We can compare the X-coin relative price valuations as helium-filled balloons, one in the air, the other underwater. Altcoin is in the air - as it inflates, it rises; as it deflates, it drops to the ground. Bitcoin is underwater - as it inflates, it rises; as it deflates it still rises. At zero altitude, the two meet.
It isn't about superiority - the two variants work in a complementary fashion. Price stability is as important as having a solid value base. Bitcoin provides the base, but if an economy is expanding and Bitcoin has hit its limit (it doesn't subdivide units automatically to my knowledge), prices denominated in BTC will start to drop suddenly and rapidly. That means that Bitcoin will be gaining value in relation to the broader economy and would be looked at as an investment (again, similar to gold). This hoarding/saving takes BTC out of circulation, leading to further relative value increase in BTCs until a threshold is reached.
With a functioning implementation of Altcoin, prices remain stable because Altcoin's relative value keeps pace with economic growth. Bitcoin's value is still likely to rise rapidly, but not in direct relation to products and services. It rises in Altcoin value as well (e.g. 10 ATC per BTC to 20 ATC per BTC), but businesses pricing goods and services in ATC wouldn't care. The ATC price remains stable even if BTCs buy more ATC and goods now than before. That's the price stability, and Bitcoin's steady valuation acts as a base upon which all other valuation is finally derived.
If you've ever gone SCUBA diving and been unable to see the surface or the seafloor, you know how important a steady reference point is. Bitcoin is the reference point. Above all, it provides a starting point, the origin coordinate of (0,0) from which all other points on the value map can be plotted.
For an excellent visualization of Altcoin's potential progress, Artefact2's Eligius charts
shows the pattern very nicely. The blue "Current block estimate" line is the path Altcoin would take and the green "Unpaid reward" line that climbs a stairstep pattern represents economic growth. I imagine the steady slope wouldn't be quite as steady, and would be attributable to speculators who keep mining under the expectation that growth will continue (speculators actually stabilize prices).
Change the word "hoarding" to the word "saving" and you'll see why your statement is silly. An increase in savings rates is not a major factor in an economic bust. People save to the extent that future consumption is worth more than what they could consume in the present. When people save, market prices must fall only until those goods become attractive again, and subsequently people will spend. The "deflationary spiral" is a myth... savings is a self-correcting process. One need only look at the electronics market to see this in action. We all know the computer will cost half the price next year, yet how many of us are reading this on 20 year old computers? We buy electronics all the time, knowing full well that prices will fall.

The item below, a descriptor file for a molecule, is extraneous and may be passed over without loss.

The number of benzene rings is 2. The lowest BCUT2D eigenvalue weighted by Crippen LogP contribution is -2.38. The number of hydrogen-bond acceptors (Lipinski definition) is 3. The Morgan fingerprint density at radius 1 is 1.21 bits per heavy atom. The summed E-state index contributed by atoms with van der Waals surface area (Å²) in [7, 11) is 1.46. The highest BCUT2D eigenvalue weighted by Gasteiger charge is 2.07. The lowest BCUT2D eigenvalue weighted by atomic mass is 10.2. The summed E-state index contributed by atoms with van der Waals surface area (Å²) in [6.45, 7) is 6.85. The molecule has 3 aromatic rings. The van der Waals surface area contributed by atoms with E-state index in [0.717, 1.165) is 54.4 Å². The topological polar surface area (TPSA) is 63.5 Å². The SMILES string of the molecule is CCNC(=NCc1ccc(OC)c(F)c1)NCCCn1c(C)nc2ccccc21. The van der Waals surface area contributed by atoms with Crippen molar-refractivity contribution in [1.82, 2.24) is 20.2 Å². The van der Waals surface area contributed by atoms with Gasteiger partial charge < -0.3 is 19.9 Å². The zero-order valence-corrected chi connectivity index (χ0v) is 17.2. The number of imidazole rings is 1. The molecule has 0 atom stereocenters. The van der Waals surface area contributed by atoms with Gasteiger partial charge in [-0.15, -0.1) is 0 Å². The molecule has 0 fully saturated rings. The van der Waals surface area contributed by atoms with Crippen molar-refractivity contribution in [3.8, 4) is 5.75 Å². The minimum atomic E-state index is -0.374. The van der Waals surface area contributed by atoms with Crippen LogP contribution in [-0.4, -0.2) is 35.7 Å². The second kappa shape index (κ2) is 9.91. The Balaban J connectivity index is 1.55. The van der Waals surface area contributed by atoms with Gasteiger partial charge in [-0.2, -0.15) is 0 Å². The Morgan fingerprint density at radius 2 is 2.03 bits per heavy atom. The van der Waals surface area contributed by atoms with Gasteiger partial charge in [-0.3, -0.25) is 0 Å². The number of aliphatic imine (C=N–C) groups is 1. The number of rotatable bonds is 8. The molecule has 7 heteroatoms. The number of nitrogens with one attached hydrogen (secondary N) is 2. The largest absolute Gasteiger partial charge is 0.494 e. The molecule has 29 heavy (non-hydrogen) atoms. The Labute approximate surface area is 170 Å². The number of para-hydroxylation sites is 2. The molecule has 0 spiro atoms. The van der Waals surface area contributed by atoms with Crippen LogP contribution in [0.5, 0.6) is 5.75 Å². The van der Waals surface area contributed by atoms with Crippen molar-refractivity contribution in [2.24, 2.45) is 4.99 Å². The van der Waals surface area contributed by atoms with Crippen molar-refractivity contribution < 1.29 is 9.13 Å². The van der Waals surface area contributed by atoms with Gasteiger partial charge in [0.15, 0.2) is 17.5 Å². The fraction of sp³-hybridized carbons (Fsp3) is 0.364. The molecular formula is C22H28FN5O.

tl;dr - "deflation" is not a problem. It's a boogeyman. Prices always tend to correct and re-allocate behavior toward efficiency. It's okay for prices of goods to fall, and prices of money to rise.
You're right - deflation isn't a problem. Currently, mismanagement of our mediums of exchange (Euro, USD, Yen, etc.) in relation to outstanding debt is. And hoarding/saving or whatever you want to call it isn't a bad thing either - it's a defensive reaction.
The difficulty comes from having such a dissociation between the real economy and the illusion of prosperity such that large segments of the illusory economy default during the crunch. Lots of pain and social unrest; nobody wanting to admit they were duped or wrong. The monetary system itself isn't at fault, it's the human control element.
Hoarding/saving doesn't cause
the correction, it just accelerates it to completion. Not silly at all - it helps clear up the waste by cutting off access. Even the worst company can continue to function with funding; shut that off and the company fails faster than any other method. Savings: instant deflation!
Electronics are manufactured and their value comes from the way they're used (no electricity, no internet or software == doorstop). Something like that has immediate utility, but certainly isn't a store of value or we'd all be "saving" computers for our retirement. Gold simply exists and for very specific reasons serves almost no other purpose than as money, particularly in the store of value aspect. It also functions as a metric of value, that all-important reference point. Electronics cannot do so reliably. Nor can cars, houses, food, dollars or Euros.
The appropriate asset class needs to be used in the right context. No matter how valid a comparison it might be, imagine how absurd it would be to say that you wanted to pay for a Mercedes with 150 Radeon 5850 cards. Will that still be a legitimate comparison in 5 years?
Speaking of - I have an extra 6-pin power cable and an open PCIe slot - got an extra card?